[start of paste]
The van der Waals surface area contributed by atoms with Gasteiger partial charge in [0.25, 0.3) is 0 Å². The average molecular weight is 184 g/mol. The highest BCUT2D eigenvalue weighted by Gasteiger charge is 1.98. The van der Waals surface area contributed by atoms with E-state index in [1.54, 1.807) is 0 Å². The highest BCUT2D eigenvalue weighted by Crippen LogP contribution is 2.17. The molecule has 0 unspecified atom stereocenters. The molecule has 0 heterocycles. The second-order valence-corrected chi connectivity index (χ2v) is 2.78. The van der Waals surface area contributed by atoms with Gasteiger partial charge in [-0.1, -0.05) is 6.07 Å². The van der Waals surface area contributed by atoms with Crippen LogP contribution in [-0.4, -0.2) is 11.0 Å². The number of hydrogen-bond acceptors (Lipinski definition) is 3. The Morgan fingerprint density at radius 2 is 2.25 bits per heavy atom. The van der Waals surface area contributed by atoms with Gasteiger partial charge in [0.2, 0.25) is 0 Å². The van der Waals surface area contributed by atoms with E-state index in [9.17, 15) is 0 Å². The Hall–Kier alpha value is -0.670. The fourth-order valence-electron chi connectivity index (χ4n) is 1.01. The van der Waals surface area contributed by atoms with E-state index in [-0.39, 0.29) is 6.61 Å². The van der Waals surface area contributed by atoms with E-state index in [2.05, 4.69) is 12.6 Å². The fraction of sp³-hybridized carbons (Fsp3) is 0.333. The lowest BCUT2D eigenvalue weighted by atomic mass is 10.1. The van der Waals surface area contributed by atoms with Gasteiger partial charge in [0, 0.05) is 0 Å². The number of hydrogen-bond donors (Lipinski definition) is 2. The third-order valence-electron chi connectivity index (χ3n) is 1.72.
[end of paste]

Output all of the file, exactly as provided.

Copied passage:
The van der Waals surface area contributed by atoms with Gasteiger partial charge in [0.25, 0.3) is 0 Å². The average molecular weight is 184 g/mol. The highest BCUT2D eigenvalue weighted by Gasteiger charge is 1.98. The van der Waals surface area contributed by atoms with E-state index in [1.54, 1.807) is 0 Å². The highest BCUT2D eigenvalue weighted by Crippen LogP contribution is 2.17. The molecule has 0 unspecified atom stereocenters. The molecule has 0 heterocycles. The second-order valence-corrected chi connectivity index (χ2v) is 2.78. The van der Waals surface area contributed by atoms with Gasteiger partial charge in [-0.1, -0.05) is 6.07 Å². The van der Waals surface area contributed by atoms with Crippen LogP contribution in [-0.4, -0.2) is 11.0 Å². The number of hydrogen-bond acceptors (Lipinski definition) is 3. The Morgan fingerprint density at radius 2 is 2.25 bits per heavy atom. The van der Waals surface area contributed by atoms with Gasteiger partial charge in [0.2, 0.25) is 0 Å². The van der Waals surface area contributed by atoms with E-state index in [9.17, 15) is 0 Å². The Hall–Kier alpha value is -0.670. The fourth-order valence-electron chi connectivity index (χ4n) is 1.01. The van der Waals surface area contributed by atoms with E-state index in [-0.39, 0.29) is 6.61 Å². The van der Waals surface area contributed by atoms with E-state index in [2.05, 4.69) is 12.6 Å². The fraction of sp³-hybridized carbons (Fsp3) is 0.333. The lowest BCUT2D eigenvalue weighted by atomic mass is 10.1. The van der Waals surface area contributed by atoms with Gasteiger partial charge in [0, 0.05) is 0 Å². The number of hydrogen-bond donors (Lipinski definition) is 2. The third-order valence-electron chi connectivity index (χ3n) is 1.72.